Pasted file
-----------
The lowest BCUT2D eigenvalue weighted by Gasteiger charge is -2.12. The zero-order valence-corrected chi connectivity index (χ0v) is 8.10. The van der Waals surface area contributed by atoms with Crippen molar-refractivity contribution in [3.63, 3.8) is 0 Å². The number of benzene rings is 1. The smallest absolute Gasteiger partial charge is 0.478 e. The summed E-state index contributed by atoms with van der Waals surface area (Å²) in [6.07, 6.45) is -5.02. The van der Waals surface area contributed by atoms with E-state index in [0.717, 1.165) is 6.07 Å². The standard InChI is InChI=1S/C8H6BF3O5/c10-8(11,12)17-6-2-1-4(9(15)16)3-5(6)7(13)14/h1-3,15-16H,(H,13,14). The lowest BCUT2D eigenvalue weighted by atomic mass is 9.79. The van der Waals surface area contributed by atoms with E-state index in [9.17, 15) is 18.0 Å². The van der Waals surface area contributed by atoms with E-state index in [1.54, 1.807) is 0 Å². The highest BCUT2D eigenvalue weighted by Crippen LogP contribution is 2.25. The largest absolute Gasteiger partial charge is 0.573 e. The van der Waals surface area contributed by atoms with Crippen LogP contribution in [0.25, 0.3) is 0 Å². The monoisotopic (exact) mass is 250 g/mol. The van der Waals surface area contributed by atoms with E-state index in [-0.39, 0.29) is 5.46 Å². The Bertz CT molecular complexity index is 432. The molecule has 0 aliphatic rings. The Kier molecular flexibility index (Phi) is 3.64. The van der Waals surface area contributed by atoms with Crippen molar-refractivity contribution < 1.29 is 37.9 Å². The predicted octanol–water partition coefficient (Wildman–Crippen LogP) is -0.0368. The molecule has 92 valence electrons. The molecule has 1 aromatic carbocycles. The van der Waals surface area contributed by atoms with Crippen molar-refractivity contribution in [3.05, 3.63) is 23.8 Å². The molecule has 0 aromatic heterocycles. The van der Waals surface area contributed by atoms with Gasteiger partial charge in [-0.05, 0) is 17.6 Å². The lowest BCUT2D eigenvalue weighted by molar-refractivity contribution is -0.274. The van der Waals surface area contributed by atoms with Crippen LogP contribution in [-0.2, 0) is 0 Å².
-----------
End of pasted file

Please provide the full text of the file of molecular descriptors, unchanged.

The lowest BCUT2D eigenvalue weighted by Gasteiger charge is -2.12. The zero-order valence-corrected chi connectivity index (χ0v) is 8.10. The van der Waals surface area contributed by atoms with Crippen molar-refractivity contribution in [3.63, 3.8) is 0 Å². The number of benzene rings is 1. The smallest absolute Gasteiger partial charge is 0.478 e. The summed E-state index contributed by atoms with van der Waals surface area (Å²) in [6.07, 6.45) is -5.02. The van der Waals surface area contributed by atoms with E-state index in [0.717, 1.165) is 6.07 Å². The standard InChI is InChI=1S/C8H6BF3O5/c10-8(11,12)17-6-2-1-4(9(15)16)3-5(6)7(13)14/h1-3,15-16H,(H,13,14). The lowest BCUT2D eigenvalue weighted by atomic mass is 9.79. The van der Waals surface area contributed by atoms with E-state index in [9.17, 15) is 18.0 Å². The van der Waals surface area contributed by atoms with E-state index in [1.54, 1.807) is 0 Å². The highest BCUT2D eigenvalue weighted by Crippen LogP contribution is 2.25. The largest absolute Gasteiger partial charge is 0.573 e. The van der Waals surface area contributed by atoms with Crippen LogP contribution in [0.25, 0.3) is 0 Å². The monoisotopic (exact) mass is 250 g/mol. The van der Waals surface area contributed by atoms with E-state index in [-0.39, 0.29) is 5.46 Å². The Bertz CT molecular complexity index is 432. The molecule has 0 aliphatic rings. The Kier molecular flexibility index (Phi) is 3.64. The van der Waals surface area contributed by atoms with Crippen molar-refractivity contribution < 1.29 is 37.9 Å². The predicted octanol–water partition coefficient (Wildman–Crippen LogP) is -0.0368. The molecule has 92 valence electrons. The molecule has 1 aromatic carbocycles. The van der Waals surface area contributed by atoms with Crippen molar-refractivity contribution in [3.05, 3.63) is 23.8 Å². The molecule has 0 aromatic heterocycles. The van der Waals surface area contributed by atoms with Gasteiger partial charge in [-0.05, 0) is 17.6 Å². The lowest BCUT2D eigenvalue weighted by molar-refractivity contribution is -0.274. The van der Waals surface area contributed by atoms with Crippen LogP contribution in [-0.2, 0) is 0 Å².